Because it's more challenging mentally and physically and thus more taxing on the body, reverse walking burns more calories than forward walking. Walking backwards burns roughly 40 percent more calories per minute than walking at a brisk pace moving forward, according to the American College of Sports Medicine. I can attest to this increased challenge in my own workouts; after five minutes of walking backwards on a treadmill, my heart is pumping and sweat is already dripping. That simply isn't the case when I'm moving forward, even if I'm going at a faster pace.
Finally, walking backward is also beneficial in cardiorespiratory training and endurance, Roberson says. Because walking backwards is more of a challenge, it requires more oxygen to be consumed in the process. This, like other cardio training, helps improve the health of the body's heart and lungs, research confirms.
How to Add Backwards Walking into Your Workout Routine
There are a variety of safe and productive ways to incorporate backwards walking into your training programme — just keep in mind that you'll need to find what works best with your fitness level and overall goals. As a fitness professional and yoga instructor with 10+ years of experience, these are a few suggestions I would give when introducing reverse walking into your programming.
Pick the right treadmill. Find a manual treadmill (the kind with no motor) or one that will allow you to utilise it while it's off. (There are some treadmills "lock" when turned off and you can't move the belt unless they're powered on.) By doing this, you can control the speed of your walk and are less likely to injure yourself. If you don't have access to a treadmill that will move manually, use the emergency clip and attach it to a piece of your clothing.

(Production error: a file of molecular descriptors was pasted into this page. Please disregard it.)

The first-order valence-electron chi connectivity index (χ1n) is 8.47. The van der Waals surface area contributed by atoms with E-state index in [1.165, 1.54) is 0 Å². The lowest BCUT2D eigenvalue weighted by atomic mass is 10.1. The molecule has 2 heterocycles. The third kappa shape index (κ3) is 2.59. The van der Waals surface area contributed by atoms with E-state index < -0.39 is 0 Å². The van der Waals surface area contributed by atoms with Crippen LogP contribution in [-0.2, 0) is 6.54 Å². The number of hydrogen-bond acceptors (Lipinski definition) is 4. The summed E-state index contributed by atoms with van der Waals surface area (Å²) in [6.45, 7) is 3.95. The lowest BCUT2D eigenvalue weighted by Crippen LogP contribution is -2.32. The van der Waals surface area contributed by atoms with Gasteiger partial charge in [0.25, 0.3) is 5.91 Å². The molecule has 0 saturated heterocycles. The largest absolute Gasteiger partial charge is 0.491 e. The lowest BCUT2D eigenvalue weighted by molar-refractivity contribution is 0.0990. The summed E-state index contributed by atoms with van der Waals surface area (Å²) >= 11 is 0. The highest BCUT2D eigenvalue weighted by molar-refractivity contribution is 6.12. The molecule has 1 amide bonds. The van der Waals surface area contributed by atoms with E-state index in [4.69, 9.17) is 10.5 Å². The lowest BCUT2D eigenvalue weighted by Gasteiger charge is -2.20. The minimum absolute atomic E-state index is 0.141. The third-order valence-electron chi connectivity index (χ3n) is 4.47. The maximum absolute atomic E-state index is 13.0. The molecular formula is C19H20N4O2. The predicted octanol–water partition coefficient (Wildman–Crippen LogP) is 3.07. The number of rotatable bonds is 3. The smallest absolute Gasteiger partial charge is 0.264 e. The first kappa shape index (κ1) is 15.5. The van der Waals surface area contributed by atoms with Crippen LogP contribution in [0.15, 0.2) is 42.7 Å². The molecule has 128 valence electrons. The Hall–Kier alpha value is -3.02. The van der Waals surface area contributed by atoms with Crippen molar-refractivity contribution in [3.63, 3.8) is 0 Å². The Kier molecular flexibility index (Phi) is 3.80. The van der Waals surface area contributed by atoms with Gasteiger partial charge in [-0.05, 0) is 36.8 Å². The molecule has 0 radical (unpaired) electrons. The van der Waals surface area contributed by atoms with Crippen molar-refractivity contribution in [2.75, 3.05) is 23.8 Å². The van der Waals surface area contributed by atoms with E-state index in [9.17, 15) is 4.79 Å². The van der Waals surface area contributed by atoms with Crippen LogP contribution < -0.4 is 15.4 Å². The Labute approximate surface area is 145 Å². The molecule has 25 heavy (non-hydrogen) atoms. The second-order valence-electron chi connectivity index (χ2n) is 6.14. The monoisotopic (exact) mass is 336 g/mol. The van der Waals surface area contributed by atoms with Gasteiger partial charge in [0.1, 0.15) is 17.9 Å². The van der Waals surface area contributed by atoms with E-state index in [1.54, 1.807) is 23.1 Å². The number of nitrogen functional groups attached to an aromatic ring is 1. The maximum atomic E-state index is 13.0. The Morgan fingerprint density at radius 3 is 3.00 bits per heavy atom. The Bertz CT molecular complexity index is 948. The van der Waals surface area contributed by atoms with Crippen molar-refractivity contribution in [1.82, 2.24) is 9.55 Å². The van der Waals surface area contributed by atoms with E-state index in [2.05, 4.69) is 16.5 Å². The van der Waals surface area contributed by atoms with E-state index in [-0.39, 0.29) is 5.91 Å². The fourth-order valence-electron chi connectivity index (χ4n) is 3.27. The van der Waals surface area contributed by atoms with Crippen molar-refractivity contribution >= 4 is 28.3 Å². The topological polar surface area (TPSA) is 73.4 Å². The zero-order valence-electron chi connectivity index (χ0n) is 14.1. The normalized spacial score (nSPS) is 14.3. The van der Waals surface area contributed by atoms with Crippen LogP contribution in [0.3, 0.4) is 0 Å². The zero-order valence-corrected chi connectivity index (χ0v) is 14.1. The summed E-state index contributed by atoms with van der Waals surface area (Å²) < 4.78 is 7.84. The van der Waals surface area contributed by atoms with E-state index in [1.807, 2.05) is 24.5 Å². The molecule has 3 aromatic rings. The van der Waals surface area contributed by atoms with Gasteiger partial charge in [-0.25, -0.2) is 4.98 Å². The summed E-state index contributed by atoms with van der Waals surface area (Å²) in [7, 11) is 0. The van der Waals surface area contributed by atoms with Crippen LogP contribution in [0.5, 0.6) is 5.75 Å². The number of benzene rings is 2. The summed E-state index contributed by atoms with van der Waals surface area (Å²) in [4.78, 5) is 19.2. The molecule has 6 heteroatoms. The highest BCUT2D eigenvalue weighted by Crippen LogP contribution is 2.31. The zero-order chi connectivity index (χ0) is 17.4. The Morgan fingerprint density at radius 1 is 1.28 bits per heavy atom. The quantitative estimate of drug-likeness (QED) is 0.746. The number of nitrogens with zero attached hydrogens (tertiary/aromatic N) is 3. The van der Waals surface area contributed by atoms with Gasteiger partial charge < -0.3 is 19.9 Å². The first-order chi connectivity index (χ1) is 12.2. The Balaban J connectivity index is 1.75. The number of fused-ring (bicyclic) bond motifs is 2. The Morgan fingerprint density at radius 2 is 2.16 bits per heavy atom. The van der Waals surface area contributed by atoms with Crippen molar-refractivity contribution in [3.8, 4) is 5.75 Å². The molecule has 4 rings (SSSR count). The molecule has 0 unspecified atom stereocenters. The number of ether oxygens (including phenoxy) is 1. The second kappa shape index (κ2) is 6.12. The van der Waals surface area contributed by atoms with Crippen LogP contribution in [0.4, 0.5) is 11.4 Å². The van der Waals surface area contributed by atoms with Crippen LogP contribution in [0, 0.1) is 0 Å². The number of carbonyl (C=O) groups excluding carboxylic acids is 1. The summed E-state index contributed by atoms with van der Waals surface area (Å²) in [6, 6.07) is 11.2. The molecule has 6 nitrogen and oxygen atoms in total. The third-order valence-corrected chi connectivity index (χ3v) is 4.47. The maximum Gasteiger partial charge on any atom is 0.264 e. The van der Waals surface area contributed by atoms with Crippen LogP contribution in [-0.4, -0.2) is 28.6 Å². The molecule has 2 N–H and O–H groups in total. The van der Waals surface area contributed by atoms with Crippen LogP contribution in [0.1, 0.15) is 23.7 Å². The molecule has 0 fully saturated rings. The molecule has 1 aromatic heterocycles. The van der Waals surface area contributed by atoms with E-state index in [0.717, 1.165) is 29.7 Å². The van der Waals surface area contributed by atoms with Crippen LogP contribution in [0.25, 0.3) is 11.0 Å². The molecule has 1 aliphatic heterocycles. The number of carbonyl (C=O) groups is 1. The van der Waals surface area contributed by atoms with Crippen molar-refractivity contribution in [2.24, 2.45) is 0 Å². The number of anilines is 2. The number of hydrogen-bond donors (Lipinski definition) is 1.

Hold on to the rails. When you first start walking backwards, you might find that you're a bit clumsy, and that's OK. To help you balance, lightly hold onto the handrails, but avoid putting too much weight on your hands.
Start slow. If you're using a treadmill that's not manual, start with a 2.0 speed and zero incline. Try doing just five minutes of backwards walking at first, and build from there.
Make it a regular part of your routine. To actually see the benefits of backwards walking, attempt to do it two to three times a week for at least 5 to 10 minutes. I add it to the end of my workouts right before I ice, but many athletes use it as a warmup to get their workouts started.
Find what works best for you and have fun — and when in doubt, or if you're dealing with an injury, consult an exercise professional for more personalised guidance.